I purchased your program a while back. I am doing my best. I have a 18 month old 6 lb pom that barks at people, dogs, bikes, cars, signs anything that moves. When this happens he is uncontrollable. He flips around on his leash like a crazy dog. I have tried the treats, bark collars that make the noise, the one that vibrates. No bark command. He may do well for one or two times, and then we are back to the beginning. I even took him to a trainer which did nothing. When I take him for his walk he acts as if he has just drank 10 cups of coffee. Eyes wide open then he is looking for something to go crazy barking and pulling to get to. I talked to my vet about a pill that will calm him down. Especially when we are traveling or on vacation. He barked for 5 hours straight the last time we took him with us on vacation. Every car that passed us or he saw or heard he barked. It is so embarrassing when we are walking or I have him in my basket on my bike and we pass some one. He acts like he is going to eat the up. If I pick him up and hand him to the person he is find and licking on them. If my husband is riding his bike in front of us he cries which sounds like some strange bird the entire time. If i go in front this stops but he still goes crazy if we meet another biker. Other than that he obeys commands great. He waits until I go into doors ways first, he watches me when we walk for direction. I also have his brother who is totally the opposit. His brother does get upset when Levi will not stop barking and will jump him, then I have two flipping poms. any suggestion or someone near Hickory, NC I can take him to.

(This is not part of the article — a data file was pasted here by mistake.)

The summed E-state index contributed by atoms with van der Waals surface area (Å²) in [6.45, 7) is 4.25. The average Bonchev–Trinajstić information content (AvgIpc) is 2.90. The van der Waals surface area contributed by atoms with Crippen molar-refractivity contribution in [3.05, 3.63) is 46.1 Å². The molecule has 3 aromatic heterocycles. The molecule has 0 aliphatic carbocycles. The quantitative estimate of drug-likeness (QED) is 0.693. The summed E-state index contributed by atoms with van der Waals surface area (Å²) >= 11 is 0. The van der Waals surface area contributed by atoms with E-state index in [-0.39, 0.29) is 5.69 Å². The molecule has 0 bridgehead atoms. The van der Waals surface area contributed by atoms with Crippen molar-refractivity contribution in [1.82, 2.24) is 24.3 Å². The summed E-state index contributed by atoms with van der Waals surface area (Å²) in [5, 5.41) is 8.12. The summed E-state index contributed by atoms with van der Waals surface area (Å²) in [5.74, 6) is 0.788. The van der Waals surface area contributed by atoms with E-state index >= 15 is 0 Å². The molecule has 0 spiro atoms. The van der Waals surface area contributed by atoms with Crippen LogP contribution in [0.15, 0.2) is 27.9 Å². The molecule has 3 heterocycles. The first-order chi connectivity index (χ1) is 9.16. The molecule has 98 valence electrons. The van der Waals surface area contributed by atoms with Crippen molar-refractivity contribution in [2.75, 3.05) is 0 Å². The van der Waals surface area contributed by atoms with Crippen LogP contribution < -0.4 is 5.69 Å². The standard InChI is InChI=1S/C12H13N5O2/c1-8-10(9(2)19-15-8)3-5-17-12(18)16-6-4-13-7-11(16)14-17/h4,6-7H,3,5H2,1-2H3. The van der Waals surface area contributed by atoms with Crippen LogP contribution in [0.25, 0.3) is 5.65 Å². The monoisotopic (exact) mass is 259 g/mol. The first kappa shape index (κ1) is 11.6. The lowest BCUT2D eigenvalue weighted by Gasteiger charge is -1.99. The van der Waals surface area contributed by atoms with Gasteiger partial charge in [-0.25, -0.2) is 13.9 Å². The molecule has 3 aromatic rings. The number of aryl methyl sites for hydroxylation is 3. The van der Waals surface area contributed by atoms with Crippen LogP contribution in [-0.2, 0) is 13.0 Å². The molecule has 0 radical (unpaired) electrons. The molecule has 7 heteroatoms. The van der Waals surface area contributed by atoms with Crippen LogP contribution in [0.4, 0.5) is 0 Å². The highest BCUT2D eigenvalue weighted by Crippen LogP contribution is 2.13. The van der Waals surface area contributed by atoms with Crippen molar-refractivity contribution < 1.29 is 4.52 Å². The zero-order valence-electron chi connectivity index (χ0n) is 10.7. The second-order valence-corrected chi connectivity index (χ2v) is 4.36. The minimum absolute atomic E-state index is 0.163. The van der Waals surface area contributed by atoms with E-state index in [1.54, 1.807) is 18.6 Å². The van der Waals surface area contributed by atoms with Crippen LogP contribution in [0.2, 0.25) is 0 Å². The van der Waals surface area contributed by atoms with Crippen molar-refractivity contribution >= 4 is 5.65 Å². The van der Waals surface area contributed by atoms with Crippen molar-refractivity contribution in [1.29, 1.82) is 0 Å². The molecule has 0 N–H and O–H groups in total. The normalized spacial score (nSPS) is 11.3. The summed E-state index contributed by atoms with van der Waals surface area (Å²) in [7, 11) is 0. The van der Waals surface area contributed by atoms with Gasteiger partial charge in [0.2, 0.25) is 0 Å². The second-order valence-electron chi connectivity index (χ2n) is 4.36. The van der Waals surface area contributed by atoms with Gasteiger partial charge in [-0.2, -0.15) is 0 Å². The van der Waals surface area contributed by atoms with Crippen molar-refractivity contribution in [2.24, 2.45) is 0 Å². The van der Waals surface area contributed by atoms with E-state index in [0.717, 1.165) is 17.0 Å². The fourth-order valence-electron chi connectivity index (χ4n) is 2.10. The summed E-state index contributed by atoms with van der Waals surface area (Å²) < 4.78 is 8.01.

Minette Reply:

    I know he is not a herding dog but check this article out, a lot of it applies.

    and he will need to be desensitized slowly one thing at a time so read this article on desensitization.

    I am about 3.5 hours away from you and I think Chet is considering doing phone consultations if you are interested I will find out more information.


  5. Virginia says: